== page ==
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Thursday, 28 April 2016

Medal

The first known instance of a medal being awarded comes from the historian Josephus. Writing long after the event, he recorded that in the fourth century BC, the High Priest Jonathan led the Hebrews in aid of Alexander the Great, and that in return for this, Alexander "...sent to Jonathan... honorary awards, as a golden button, which it is custom to give the king's kinsmen."

President Lincoln created the U.S. Army Medal of Honor, the highest American military honor. on July 12, 1862.

A silver medal was awarded to the winner of each event during the first modern summer Olympics in 1896.

1896 Olympic medals
The 1912 Olympics was the last time that gold medals were actually solid gold.

William Donovan, the wartime head of the Office of Strategic Services (OSS), the precursor to the Central Intelligence Agency, during World War II is the only person to have received all four of the United States' highest awards. A decorated veteran of World War I, Donovan was awarded  The Medal of Honor, the Distinguished Service Cross, the Distinguished Service Medal, and the National Security Medal.

Medal of Honor recipients are entitled to much more than the medal including a $1,300 monthly bonus, 10% retirement raise and may wear their uniform even after they are out of the service.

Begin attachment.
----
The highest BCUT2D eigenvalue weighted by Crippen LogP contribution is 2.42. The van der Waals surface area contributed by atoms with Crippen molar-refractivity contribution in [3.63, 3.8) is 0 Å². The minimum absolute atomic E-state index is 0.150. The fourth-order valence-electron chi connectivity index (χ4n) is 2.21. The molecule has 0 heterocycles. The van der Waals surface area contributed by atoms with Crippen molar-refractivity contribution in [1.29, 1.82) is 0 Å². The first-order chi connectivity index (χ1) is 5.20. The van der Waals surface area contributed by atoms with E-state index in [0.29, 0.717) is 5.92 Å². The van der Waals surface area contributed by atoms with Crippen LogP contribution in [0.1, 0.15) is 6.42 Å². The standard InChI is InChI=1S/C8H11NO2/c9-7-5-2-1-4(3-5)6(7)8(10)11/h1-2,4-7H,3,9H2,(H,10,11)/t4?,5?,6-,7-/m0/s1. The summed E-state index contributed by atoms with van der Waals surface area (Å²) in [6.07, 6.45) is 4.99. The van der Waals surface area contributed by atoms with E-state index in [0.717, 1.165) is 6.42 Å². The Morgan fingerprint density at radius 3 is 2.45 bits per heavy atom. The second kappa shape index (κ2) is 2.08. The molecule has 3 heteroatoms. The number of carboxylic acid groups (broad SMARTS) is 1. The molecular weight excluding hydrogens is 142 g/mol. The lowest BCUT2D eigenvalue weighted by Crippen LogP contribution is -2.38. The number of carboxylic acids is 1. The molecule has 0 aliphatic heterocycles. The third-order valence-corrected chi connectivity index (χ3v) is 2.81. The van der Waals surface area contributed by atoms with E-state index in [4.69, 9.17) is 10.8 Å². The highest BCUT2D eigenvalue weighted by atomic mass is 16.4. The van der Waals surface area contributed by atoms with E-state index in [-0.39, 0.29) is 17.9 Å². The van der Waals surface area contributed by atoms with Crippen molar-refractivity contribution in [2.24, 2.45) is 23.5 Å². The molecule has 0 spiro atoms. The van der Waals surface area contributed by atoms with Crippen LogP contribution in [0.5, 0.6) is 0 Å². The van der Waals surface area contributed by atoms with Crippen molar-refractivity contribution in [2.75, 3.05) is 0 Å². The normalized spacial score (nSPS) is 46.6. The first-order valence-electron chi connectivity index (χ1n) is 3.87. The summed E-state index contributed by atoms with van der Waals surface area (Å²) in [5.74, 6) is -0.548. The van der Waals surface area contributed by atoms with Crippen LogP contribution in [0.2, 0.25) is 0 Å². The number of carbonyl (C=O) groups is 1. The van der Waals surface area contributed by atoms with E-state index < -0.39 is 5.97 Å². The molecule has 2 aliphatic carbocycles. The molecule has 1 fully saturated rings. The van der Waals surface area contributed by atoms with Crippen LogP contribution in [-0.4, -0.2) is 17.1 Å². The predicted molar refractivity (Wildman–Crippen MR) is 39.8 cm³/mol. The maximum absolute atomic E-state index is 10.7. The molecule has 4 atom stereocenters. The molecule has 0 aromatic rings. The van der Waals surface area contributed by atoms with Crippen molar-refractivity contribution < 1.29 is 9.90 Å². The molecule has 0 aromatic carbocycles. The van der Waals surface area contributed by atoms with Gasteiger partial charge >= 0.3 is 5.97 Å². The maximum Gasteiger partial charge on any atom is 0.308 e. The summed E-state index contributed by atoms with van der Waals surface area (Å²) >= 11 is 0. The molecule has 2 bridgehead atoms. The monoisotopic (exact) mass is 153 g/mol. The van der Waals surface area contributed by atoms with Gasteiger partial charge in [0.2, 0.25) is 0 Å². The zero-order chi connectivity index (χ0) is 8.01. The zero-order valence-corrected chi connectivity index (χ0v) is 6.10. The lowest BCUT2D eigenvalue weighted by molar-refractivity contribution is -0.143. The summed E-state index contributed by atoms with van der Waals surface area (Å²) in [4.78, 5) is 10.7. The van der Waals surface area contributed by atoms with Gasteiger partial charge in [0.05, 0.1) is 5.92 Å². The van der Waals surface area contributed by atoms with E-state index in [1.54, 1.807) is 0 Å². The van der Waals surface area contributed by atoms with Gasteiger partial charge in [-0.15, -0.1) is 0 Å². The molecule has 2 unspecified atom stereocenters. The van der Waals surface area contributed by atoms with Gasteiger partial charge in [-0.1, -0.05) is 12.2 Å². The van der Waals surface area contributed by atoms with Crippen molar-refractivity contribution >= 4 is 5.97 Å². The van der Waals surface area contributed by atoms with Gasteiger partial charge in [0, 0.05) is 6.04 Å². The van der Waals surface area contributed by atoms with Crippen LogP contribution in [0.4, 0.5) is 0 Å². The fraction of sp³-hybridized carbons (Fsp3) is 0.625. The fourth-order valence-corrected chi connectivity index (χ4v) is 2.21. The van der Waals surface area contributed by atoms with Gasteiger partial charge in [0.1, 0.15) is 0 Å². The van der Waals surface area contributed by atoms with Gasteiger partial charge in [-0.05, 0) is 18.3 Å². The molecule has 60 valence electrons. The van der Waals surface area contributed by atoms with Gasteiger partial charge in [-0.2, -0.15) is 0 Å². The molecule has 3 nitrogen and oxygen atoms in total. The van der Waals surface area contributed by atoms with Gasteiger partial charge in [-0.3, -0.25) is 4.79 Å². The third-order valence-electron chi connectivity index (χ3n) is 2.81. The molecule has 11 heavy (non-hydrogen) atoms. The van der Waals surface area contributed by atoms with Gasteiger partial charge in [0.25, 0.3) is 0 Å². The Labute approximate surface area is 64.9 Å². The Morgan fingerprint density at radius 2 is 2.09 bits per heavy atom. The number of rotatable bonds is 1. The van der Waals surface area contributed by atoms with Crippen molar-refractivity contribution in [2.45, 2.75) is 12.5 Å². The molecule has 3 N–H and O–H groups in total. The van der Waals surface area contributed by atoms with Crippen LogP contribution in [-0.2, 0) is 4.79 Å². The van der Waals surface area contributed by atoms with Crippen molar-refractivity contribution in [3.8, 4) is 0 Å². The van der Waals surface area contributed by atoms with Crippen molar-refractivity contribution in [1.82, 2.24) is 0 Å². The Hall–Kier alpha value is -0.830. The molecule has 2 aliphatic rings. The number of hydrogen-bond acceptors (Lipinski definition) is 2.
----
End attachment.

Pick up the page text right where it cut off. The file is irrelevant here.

The most decorated American unit in history is the 442nd Infantry Regiment, which was almost entirely made up of Japanese Americans. Out of the 14,000 who served, 9,486 earned the Purple Heart and 21 earned the Medal of Honor. The unit itself was awarded eight residential Unit Citations.

All of the bronze medals from the Sydney Olympics in 2000 were made from melted one-cent coins that Australia had pulled out of circulation.

An Olympic gold medal from the 2016 Rio Olympics would be worth around $600 (£450) as scrap — it is made of silver which is gold-plated.  An Olympic silver medal contains 500g of silver and, melted down, would be worth $310 (£236) — while a bronze would be worth just £4 ($3), as it is made of brass.

Paralympic medals from the Rio Olympics rattle. They emit a different sound depending whether its bronze, silver or gold to help blind athletes.

Christie Rampone, three-time gold medalist in U.S. women's soccer, keeps her Olympic medals in her pots and pans in the kitchen.

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